Deloitte: OG2012 does not meet business expectations

15 August 2012 2 min. read
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The Olympic Games 2012 in London have failed to fulfill general business expectations, according to a survey published today by Deloitte.

In January, 80% of large businesses in London indicated that they expected a rise in demand for services and products. Following the closing of the Olympic Games, Deloitte asked the respondents to indicate to what extent expectations were met. 42% reported an increase in demand, 31% indicated little change in activity and 27% even reported a decrease in economic activity.

“This research demonstrates that many companies have benefited from London 2012, although the boost in demand hasn't met the expectations of all” says Heather Hancock from Deloitte. The report highlights that the biggest beneficiaries were “firms that planned well ahead and targeted Olympic visitors”. Despite the slightly disappointing figures, the Deloitte advisor is convinced that the long-term results will be positive: “In the longer term, there is no doubt that London 2012 has been a fantastic showcase for London and for the United Kingdom”.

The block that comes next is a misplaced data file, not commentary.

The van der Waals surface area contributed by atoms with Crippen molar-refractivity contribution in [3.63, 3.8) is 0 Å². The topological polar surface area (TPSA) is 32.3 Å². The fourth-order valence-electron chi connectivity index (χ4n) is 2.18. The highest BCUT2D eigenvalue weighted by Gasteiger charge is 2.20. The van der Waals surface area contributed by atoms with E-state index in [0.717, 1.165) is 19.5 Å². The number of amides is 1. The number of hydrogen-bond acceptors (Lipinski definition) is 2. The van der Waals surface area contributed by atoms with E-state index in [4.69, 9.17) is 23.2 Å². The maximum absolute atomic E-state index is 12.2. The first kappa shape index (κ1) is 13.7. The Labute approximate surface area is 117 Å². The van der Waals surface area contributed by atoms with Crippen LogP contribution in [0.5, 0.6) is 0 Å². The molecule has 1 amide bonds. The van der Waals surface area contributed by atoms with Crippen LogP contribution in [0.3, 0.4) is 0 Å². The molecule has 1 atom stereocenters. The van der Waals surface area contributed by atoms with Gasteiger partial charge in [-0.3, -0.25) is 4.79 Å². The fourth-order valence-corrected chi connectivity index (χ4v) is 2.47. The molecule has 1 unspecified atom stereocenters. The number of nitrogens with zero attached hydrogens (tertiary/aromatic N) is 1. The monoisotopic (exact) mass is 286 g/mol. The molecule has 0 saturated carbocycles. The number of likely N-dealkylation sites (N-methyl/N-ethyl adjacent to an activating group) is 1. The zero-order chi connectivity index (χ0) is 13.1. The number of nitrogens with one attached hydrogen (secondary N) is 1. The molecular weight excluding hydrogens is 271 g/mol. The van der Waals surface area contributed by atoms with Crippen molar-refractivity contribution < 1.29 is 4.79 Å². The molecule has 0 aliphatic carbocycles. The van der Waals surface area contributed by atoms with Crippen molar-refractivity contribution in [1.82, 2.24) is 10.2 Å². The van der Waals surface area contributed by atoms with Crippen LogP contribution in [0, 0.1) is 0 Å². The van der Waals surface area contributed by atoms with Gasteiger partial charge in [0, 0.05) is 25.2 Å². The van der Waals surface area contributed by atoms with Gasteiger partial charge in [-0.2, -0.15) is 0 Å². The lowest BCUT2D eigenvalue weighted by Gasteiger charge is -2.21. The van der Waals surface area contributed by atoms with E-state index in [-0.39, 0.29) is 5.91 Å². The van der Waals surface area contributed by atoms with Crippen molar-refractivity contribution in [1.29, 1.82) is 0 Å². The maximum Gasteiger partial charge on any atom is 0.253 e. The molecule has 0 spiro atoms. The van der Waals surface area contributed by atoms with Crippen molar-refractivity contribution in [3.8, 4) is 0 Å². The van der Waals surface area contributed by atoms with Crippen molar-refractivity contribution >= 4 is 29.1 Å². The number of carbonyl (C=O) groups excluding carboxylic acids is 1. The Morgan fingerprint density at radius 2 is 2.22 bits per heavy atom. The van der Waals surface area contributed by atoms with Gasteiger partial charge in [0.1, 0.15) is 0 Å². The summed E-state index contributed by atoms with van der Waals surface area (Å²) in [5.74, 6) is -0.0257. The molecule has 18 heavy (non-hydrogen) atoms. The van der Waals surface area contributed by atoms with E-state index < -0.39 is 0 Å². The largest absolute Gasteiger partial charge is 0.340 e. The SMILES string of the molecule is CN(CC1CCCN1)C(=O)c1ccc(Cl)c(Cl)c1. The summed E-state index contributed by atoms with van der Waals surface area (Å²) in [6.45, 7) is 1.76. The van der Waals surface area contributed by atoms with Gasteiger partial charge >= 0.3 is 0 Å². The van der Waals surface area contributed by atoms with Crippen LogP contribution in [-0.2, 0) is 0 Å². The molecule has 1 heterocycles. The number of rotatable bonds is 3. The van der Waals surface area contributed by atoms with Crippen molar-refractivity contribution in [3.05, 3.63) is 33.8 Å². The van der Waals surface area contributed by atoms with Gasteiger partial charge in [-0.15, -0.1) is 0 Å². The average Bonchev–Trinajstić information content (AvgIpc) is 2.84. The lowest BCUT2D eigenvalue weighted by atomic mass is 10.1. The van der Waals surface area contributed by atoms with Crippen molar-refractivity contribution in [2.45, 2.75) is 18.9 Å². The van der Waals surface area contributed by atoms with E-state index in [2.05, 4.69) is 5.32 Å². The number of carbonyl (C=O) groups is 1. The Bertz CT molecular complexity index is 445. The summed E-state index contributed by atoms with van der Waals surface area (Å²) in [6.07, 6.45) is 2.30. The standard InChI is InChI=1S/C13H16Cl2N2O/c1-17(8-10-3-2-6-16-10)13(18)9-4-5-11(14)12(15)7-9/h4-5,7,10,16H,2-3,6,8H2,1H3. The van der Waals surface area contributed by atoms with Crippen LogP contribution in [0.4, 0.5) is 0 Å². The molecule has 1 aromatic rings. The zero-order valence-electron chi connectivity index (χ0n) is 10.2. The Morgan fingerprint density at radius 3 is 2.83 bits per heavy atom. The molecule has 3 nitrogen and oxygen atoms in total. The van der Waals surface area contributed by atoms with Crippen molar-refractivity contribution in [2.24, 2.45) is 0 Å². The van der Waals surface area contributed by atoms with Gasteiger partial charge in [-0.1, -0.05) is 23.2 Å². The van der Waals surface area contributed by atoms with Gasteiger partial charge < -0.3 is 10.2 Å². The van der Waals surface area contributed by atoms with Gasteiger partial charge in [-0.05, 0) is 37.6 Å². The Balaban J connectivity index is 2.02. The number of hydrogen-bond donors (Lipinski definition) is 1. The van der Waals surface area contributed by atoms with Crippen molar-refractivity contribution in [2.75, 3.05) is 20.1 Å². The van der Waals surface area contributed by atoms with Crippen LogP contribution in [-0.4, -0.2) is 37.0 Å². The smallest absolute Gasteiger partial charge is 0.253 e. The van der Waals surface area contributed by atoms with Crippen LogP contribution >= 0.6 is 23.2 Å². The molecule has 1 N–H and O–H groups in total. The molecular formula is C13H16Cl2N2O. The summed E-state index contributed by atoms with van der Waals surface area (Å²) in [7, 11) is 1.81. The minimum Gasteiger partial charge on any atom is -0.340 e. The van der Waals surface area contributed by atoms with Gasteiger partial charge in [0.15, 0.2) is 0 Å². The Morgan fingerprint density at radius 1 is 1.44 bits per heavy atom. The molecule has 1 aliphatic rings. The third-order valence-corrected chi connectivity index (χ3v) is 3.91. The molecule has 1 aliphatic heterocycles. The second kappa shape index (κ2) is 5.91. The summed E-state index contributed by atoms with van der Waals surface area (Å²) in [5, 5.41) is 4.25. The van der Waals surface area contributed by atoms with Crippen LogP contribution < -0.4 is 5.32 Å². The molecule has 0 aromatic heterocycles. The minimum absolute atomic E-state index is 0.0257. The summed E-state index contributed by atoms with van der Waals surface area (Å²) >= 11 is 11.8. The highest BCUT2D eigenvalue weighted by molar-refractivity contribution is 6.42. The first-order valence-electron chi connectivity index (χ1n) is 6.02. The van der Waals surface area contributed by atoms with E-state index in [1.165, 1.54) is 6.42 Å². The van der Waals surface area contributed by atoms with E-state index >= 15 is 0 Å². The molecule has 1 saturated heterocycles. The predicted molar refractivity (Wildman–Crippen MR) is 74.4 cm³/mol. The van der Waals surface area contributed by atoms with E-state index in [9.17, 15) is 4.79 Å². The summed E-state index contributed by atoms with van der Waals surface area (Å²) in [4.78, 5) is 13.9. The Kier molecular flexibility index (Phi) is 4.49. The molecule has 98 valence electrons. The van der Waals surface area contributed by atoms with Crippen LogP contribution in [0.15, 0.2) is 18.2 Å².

The night illumination of the Millennium Dome during the Olympic Games time in London

Tourism and retailers benefited most

Travel, hospitality and leisure industries performed best, with 68 % of companies in these areas saying they have seen a boost. In retail, there was increase in demand of 59%, although this again was not as high as originally hoped.

Shift of business activity to east London

The survey reveals that several firms complained that business activity basically shifted from the traditional tourist areas of central London and the West End to East London, where the Olympic Games were hosted.

Transport problems en higher absenteeism

For the survey Deloitte also asked businesses in London to indicate the two main issues they encountered as a result of the Olympic Games. Most important issue was the delay in staff arriving at work, as a result of transport problems, followed by staff taking excessive holidays and a high - perhaps even improbable - level of absenteeism.